Whitney Claflin – As Long As You Get To Be Somebody’s Slave, Too (Works)
Whitney Claflin – As Long As You Get To Be Somebody’s Slave, Too Press Release
Thomas Erben is very excited to present the first solo exhibition at the gallery of new work by Whitney Claflin.
On display are paintings of various sizes on linen, canvas, scarves, glass bottles, curtains and dresses, which examine physical and mental states as well as symptoms of instability and oversaturation. Working between the excesses and deficiencies of painting’s signification, Claflin’s paintings, when taken together, imply a solid, but also dismembered body. This “body” is further shattered and reconstituted when considered alongside Claflin’s performances and painted glass bottles, which function sometimes as flower vases, or in this instance as candleholders.
Lines and mark-making within the works appear dissonant and of various hands: sometimes paint is poured, other times transferred or obscured by fabric. Structural and ornamental motivations become confused when tropes of hysterical insistence (such as sewing a piece of glass onto canvas) are presented alongside an earring precariously placed into a wily, abortive looking piece of found wire. Red herrings emerge through faux indexicality; in Forget the Salad, a scented candle is melted onto a collaged surface, distilling and displacing the vertical time measure of the candles burning in the gallery into an already finished act.
The collaged texts in the works suggest incongruous, reflexive voices. Lifestyle copywriting cut from J. Crew catalogs, saturated adjectives extracted from Rolling Stone record reviews and urbane visions snipped from The New Yorker come together to describe scenes where assistance is always either sexual or professional. Language is used as a way to unmoor what is set forth by the presence of tangible items. Text from subway advertisements, banal statements from organic tea bags and girlish visions of romance – as printed on cheap leggings – are re-formatted as punk-ish back-patches, gesturing toward confused personal branding in an auxiliary world.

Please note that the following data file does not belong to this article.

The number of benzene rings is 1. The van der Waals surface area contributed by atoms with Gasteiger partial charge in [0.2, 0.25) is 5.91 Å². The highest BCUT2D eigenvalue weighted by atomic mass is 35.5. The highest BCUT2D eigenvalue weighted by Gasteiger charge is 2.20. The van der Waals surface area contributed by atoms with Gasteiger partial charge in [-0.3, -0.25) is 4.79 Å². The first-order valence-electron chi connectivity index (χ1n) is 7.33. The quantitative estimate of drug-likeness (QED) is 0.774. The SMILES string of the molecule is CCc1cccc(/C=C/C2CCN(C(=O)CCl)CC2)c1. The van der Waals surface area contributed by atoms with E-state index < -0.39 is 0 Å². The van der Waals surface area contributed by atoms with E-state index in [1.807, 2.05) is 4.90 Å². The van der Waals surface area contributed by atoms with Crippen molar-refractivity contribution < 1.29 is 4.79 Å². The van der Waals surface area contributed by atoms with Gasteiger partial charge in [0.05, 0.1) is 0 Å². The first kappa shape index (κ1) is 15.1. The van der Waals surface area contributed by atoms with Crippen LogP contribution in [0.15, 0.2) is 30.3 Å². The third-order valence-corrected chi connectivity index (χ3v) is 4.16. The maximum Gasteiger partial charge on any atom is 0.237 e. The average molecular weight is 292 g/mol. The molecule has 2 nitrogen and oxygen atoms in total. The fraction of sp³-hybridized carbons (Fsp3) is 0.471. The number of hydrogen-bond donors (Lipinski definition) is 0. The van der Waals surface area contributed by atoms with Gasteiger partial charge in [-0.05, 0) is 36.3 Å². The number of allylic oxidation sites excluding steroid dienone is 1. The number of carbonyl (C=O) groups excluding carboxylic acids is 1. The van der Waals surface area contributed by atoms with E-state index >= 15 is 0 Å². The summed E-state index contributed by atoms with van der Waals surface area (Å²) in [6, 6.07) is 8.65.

Though comprised of objects and phrasing taken from the everyday, the works portray a tenuous relationship with reality. Attempting a self-sufficient whirlpool of exchanges, Claflin traded her glass bottle paintings with other vendors on the Venice Beach Boardwalk for digitally printed spandex clothing and other accessories. Cut up and conflated, this apparel is sewn alongside bits of older, failed paintings, jewelry, trash, dried flowers, psoriasis ointment, eye shadow, feathers and other trimmings.
Sardonically mitigating a climate of wanton desire and multitasking, Claflin’s work offers a platform for confronting our expectations of painting, bodies, and the exchange value of femininity.
Whitney Claflin (b. 1983, Providence, RI) received her BFA from RISD, 2005, and her MFA from Yale in 2009; her work has been included in group shows at this gallery in 2010 and 2011. She had a solo exhibition, Nothing to Blame but Gemini, with Real Fine Arts in 2010, where she also recently performed IMPULSE. Other group exhibitions include Steel Life, Michael Benevento, Los Angeles, 2012; Happy Holidays! Drawings! Alex Zachary Peter Currie, New York, 2011; The Open, Deitch Projects, Long Island City, 2009; and Space Is A Place, Portland Institute for Contemporary Art, 2007. Mary Jones interviewed the artist for BOMBlog in 2011. Claflin lives and works in Brooklyn.